“Gather to me my faithful ones,
 who made a covenant with me by sacrifice!” 
The heavens declare his righteousness,
 for God himself is judge. Selah  
Psalm 50:1-6, from Psalm 50, psalter for Transfiguration Sunday
Have mercy on me, O God,
 according to your steadfast love;
 according to your abundant mercy
 blot out my transgressions. 
Wash me thoroughly from my iniquity,
 and cleanse me from my sin. … 
Create in me a clean heart, O God,
 and put a new and right spirit within me. 
Do not cast me away from your presence,
 and do not take your holy spirit from me. 
Restore to me the joy of your salvation,
 and sustain in me a willing spirit.
Psalm 51:1-2, 10-12; from Psalm 51 for Ash Wednesday

‘The LORD speaks and summons the earth.’  The LORD calls the earth, cries out the earth, from the sun’s rise till its going in.  I read the line, and the LORD calls the earth to be, summons it to unfold itself, as if creation does not exist but for God’s daily re-call.  In my mind God’s speech unfurls rainbow banners across the heavens.  I look out the window and see pink glowing from sky to snow-ground.

This summons, though, is not to being but to judgment.  The LORD who flames from perfect-beauty Zion in fire and storm consuming, whose righteousness the heavens declare, calls a gathering ‘that he may judge his people.’  ‘For God himself is judge.’

This is where the lectionary selection for Transfiguration ends.  As if it is safe to summon the shining-bright LORD as judge and not recount the judgment.  As if it is honest or true to not read on to God’s arraignment of God’s own people.  As if the mountaintop was itself the end and not the transition (literarily, liturgically) into a next phase of relationship.  Lent.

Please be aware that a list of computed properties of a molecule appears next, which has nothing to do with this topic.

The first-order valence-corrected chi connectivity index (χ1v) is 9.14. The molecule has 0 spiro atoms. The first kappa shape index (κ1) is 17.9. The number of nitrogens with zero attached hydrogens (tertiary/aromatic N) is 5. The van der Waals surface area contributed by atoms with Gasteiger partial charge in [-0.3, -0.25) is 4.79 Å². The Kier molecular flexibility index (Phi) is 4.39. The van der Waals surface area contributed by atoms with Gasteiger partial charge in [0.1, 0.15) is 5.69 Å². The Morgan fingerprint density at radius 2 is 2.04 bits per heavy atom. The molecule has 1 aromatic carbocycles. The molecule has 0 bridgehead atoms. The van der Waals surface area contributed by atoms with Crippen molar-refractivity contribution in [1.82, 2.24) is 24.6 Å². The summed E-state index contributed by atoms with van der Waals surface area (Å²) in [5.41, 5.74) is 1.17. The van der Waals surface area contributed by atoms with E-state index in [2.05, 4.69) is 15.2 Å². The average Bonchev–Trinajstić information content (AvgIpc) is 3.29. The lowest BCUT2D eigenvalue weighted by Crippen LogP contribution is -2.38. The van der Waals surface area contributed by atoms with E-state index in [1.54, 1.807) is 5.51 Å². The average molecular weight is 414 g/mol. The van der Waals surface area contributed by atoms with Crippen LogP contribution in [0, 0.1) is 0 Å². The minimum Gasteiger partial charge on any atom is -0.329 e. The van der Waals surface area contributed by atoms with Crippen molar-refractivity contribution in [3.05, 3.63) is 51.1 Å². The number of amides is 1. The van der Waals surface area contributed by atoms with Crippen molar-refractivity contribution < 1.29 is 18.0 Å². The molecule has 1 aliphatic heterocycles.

Where am I in this psalm?  Who is God speaking to?  Who is the LORD speaking of?

Having called the earth as if to be, the LORD calls to heavens above and earth below to witness the charges.  I am not called as witness, however.  As I count myself among God’s own, numbered among God’s ‘faithful,’ I must count myself among those arraigned, against whom God testifies.  We are not invited to overhear God’s speech to others but to be addressed by God.  We are summoned to ‘Hear!’

What we hear is both censure and assurance.  God’s people — we, I — are arraigned not for our failures of worship but for something else.  Sacrifice as we practice it is not an inherent offense.  Nor is it needed by God.  All is already the LORD’s.  Who are we to set aside some portion only?  As if it all — as if we — are not already God’s own.  As if God has a hunger that can be slaked only by our burnt offerings.  The LORD rejects our offerings as necessary for God’s sake, yet the psalm continues on into exhortation:  sacrifice thanks; pay your promises; ‘call on me in the day of trouble.’  The LORD does not reject us or our offerings.  If there is rejection, it is of our ordering.  We are the ones who need this discipline taken on, that distraction given up.  The LORD, of grace, accepts our need as offering, and God promises to deliver.

But the psalm does not end there any more than it ended after that initial summons to judgment.  The LORD castigates the wicked.  How comforting it would be to think this address, at least, is against ‘others,’ and this is the part I can overhear.  These harsh words against those who ‘hate discipline’ and ‘cast my words behind you,’ who befriend thieves and adulterers, who speak evil and deceit and slander against their own kin — I would rather witness these words than take them to myself.